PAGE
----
Session Time: 4:30pm-6:00pm
Presentation Time: 5:18pm-5:30pm
Some have recommended that HCV+ kidney wait list patients delay HCV treatment with direct acting antiviral agents (DAAs) with the option of receiving an HCV+/HCV- organ early rather than waiting for a HCV- organ only. Those transplanted would then be treated (Option 1). Alternatively treatment would be immediate however cured subjects would only receive an HCV- organ (Option 2). The trade-off between earlier treatment and earlier transplantation is uncertain. The purpose of this analysis is to determine from the recipient's perspective whether accepting a HCV+ organ earlier with delayed DAA treatment is superior to immediate treatment.
US mortality rates for adult wait-listed, functioning transplant and dialysis cohorts and graft survival rates were used (baseline case age 40). The time horizon was 50 years and assumed no retransplantation. Time 0 was the time of listing. We assumed HCV treatment resulted in cure and patients would not be treated twice.
Net outcomes are determined by how early untreated wait list HCV+ patients (Option 1) receive a transplant relative to the treated candidate and by how much early treatment of HCV benefits the patient (Option 2). Option 1 patients received an HCV+/HCV- organ transplant after a mean time of 1 year on the waitlist compared to 5 years for Option 2. We assumed the relative mortality risk (RR) in HCV+ patients was 1.29 higher than HCV- subjects but that treatment reduced but did not eliminate risk (Baseline RR from 1.29 to 1.10). The model predicted Option 1 subjects lived 0.038 years longer.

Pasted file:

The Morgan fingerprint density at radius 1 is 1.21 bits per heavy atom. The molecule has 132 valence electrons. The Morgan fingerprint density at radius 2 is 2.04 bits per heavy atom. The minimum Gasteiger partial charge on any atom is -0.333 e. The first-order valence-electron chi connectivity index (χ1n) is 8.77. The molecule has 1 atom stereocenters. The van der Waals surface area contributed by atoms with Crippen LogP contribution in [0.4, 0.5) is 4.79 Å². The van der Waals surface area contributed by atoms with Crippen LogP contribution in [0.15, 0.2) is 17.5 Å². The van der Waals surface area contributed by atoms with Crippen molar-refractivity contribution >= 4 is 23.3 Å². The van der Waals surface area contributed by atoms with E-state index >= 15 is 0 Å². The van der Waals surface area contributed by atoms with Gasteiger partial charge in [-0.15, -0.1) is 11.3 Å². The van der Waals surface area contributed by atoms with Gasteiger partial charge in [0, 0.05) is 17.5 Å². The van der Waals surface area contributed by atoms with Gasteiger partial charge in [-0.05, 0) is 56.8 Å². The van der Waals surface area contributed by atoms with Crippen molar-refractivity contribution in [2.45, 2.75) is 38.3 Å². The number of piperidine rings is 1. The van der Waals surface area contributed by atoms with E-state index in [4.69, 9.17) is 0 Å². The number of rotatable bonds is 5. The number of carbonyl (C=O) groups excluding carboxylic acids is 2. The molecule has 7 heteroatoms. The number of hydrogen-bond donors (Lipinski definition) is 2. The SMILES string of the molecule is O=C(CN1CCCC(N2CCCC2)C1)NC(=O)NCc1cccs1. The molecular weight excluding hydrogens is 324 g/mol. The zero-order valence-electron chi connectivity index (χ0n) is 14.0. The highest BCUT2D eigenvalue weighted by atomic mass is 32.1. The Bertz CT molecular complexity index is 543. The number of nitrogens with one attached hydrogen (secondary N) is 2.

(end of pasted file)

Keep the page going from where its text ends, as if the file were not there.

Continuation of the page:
Conditions that would result in inferior outcomes for Option 1 were if early treatment reduced the RR of death on the waitlist to <1.08 compared to 1.29 without treatment, if the wait time for a HCV- organ was shorter (<4.3 years), or longer expected wait times (very high PRA patients). Option 2 was consistently more expensive. Even assuming DAA treatment reduced mortality risk to 1.0 (from 1.29) the incremental cost/life year was >$500,000.
The net treatment benefit with DAA on mortality is unknown and the differential transplant rate is uncertain. Small changes in risks/rates make this decision a difficult call. However delayed treatment is most cost-effective. More data is needed to determine by how much and how quickly DAA reduces the mortality risk associated with HCV and how HCV+ organs will be used (HCV+ recipients only or some HCV-recipients).
CITATION INFORMATION: Kiberd B, Tennankore K, Doucette K. Treating Hepatitis C+ Patients Before or After Kidney Transplantation: A Medical Decision Analysis. Am J Transplant. 2017;17 (suppl 3).
To cite this abstract in AMA style:Kiberd B, Tennankore K, Doucette K. Treating Hepatitis C+ Patients Before or After Kidney Transplantation: A Medical Decision Analysis. [abstract]. Am J Transplant. 2017; 17 (suppl 3). https://atcmeetingabstracts.com/abstract/treating-hepatitis-c-patients-before-or-after-kidney-transplantation-a-medical-decision-analysis/. Accessed December 3, 2020.
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